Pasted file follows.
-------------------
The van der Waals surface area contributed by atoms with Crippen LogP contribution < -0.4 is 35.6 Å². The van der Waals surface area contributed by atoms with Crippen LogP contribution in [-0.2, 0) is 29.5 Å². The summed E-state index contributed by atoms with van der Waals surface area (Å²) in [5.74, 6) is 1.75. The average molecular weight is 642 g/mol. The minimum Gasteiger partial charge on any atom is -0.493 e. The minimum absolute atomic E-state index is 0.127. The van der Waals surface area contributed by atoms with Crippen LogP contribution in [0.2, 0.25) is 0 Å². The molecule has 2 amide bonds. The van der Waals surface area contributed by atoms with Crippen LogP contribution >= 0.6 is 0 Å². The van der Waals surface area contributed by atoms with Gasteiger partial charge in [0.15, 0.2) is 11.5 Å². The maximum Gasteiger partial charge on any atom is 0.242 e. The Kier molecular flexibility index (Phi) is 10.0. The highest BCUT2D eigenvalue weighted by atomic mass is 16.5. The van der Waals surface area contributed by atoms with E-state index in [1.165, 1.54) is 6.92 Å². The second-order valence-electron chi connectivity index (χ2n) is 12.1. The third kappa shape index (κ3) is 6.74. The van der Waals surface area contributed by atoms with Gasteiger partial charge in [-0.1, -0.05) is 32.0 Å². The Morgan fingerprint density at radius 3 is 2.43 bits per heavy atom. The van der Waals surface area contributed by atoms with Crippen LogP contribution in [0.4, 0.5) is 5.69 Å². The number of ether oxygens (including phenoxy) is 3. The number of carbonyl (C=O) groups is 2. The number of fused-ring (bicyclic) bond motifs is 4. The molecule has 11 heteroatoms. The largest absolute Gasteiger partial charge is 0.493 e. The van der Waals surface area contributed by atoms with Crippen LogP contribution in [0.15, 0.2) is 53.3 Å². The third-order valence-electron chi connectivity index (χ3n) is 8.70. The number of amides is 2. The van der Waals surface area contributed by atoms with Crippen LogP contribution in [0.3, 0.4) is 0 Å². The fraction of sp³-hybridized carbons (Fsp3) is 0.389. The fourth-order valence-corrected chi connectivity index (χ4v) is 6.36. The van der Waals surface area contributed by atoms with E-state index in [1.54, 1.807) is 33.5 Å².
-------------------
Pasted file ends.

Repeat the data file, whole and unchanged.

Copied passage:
The van der Waals surface area contributed by atoms with Crippen LogP contribution < -0.4 is 35.6 Å². The van der Waals surface area contributed by atoms with Crippen LogP contribution in [-0.2, 0) is 29.5 Å². The summed E-state index contributed by atoms with van der Waals surface area (Å²) in [5.74, 6) is 1.75. The average molecular weight is 642 g/mol. The minimum Gasteiger partial charge on any atom is -0.493 e. The minimum absolute atomic E-state index is 0.127. The van der Waals surface area contributed by atoms with Crippen LogP contribution in [0.2, 0.25) is 0 Å². The molecule has 2 amide bonds. The van der Waals surface area contributed by atoms with Crippen LogP contribution >= 0.6 is 0 Å². The van der Waals surface area contributed by atoms with Gasteiger partial charge in [0.15, 0.2) is 11.5 Å². The maximum Gasteiger partial charge on any atom is 0.242 e. The Kier molecular flexibility index (Phi) is 10.0. The highest BCUT2D eigenvalue weighted by atomic mass is 16.5. The van der Waals surface area contributed by atoms with E-state index in [1.165, 1.54) is 6.92 Å². The second-order valence-electron chi connectivity index (χ2n) is 12.1. The third kappa shape index (κ3) is 6.74. The van der Waals surface area contributed by atoms with Gasteiger partial charge in [-0.1, -0.05) is 32.0 Å². The Morgan fingerprint density at radius 3 is 2.43 bits per heavy atom. The van der Waals surface area contributed by atoms with Crippen LogP contribution in [0.4, 0.5) is 5.69 Å². The number of ether oxygens (including phenoxy) is 3. The number of carbonyl (C=O) groups is 2. The number of fused-ring (bicyclic) bond motifs is 4. The molecule has 11 heteroatoms. The largest absolute Gasteiger partial charge is 0.493 e. The van der Waals surface area contributed by atoms with Crippen LogP contribution in [0.15, 0.2) is 53.3 Å². The third-order valence-electron chi connectivity index (χ3n) is 8.70. The number of amides is 2. The van der Waals surface area contributed by atoms with Crippen LogP contribution in [0.3, 0.4) is 0 Å². The fraction of sp³-hybridized carbons (Fsp3) is 0.389. The fourth-order valence-corrected chi connectivity index (χ4v) is 6.36. The van der Waals surface area contributed by atoms with E-state index in [1.54, 1.807) is 33.5 Å².